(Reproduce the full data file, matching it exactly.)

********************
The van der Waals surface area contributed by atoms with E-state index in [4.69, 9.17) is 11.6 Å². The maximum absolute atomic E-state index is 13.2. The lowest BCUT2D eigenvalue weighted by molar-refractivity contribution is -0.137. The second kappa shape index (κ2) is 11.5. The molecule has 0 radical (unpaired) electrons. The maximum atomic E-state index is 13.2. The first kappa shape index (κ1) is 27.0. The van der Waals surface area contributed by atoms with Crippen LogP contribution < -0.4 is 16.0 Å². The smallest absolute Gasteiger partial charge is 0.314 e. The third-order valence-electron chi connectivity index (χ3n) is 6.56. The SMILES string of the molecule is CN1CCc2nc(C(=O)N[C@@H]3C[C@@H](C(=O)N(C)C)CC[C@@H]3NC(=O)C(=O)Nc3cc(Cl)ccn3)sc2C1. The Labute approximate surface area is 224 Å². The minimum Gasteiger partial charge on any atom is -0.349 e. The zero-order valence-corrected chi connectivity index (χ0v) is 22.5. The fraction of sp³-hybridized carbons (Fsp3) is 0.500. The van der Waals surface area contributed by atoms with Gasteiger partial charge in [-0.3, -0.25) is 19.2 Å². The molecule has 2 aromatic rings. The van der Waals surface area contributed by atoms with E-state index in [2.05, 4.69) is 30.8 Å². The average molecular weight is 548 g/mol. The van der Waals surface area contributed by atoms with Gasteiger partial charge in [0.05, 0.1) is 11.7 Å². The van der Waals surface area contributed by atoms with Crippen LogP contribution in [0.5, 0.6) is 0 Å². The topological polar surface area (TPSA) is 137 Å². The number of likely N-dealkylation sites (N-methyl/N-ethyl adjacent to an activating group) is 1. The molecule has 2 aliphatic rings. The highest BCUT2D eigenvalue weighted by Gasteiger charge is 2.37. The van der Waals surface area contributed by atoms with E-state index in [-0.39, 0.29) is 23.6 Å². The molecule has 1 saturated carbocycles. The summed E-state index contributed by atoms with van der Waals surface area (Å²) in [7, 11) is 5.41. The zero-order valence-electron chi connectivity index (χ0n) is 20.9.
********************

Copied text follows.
The van der Waals surface area contributed by atoms with E-state index in [4.69, 9.17) is 11.6 Å². The maximum absolute atomic E-state index is 13.2. The lowest BCUT2D eigenvalue weighted by molar-refractivity contribution is -0.137. The second kappa shape index (κ2) is 11.5. The molecule has 0 radical (unpaired) electrons. The maximum atomic E-state index is 13.2. The first kappa shape index (κ1) is 27.0. The van der Waals surface area contributed by atoms with Crippen LogP contribution < -0.4 is 16.0 Å². The smallest absolute Gasteiger partial charge is 0.314 e. The third-order valence-electron chi connectivity index (χ3n) is 6.56. The SMILES string of the molecule is CN1CCc2nc(C(=O)N[C@@H]3C[C@@H](C(=O)N(C)C)CC[C@@H]3NC(=O)C(=O)Nc3cc(Cl)ccn3)sc2C1. The Labute approximate surface area is 224 Å². The minimum Gasteiger partial charge on any atom is -0.349 e. The zero-order valence-corrected chi connectivity index (χ0v) is 22.5. The fraction of sp³-hybridized carbons (Fsp3) is 0.500. The van der Waals surface area contributed by atoms with Gasteiger partial charge in [-0.3, -0.25) is 19.2 Å². The molecule has 2 aromatic rings. The van der Waals surface area contributed by atoms with E-state index in [2.05, 4.69) is 30.8 Å². The average molecular weight is 548 g/mol. The van der Waals surface area contributed by atoms with Gasteiger partial charge in [0.05, 0.1) is 11.7 Å². The van der Waals surface area contributed by atoms with Crippen LogP contribution in [0.5, 0.6) is 0 Å². The topological polar surface area (TPSA) is 137 Å². The number of likely N-dealkylation sites (N-methyl/N-ethyl adjacent to an activating group) is 1. The molecule has 2 aliphatic rings. The highest BCUT2D eigenvalue weighted by Gasteiger charge is 2.37. The van der Waals surface area contributed by atoms with E-state index in [-0.39, 0.29) is 23.6 Å². The molecule has 1 saturated carbocycles. The summed E-state index contributed by atoms with van der Waals surface area (Å²) in [7, 11) is 5.41. The zero-order valence-electron chi connectivity index (χ0n) is 20.9.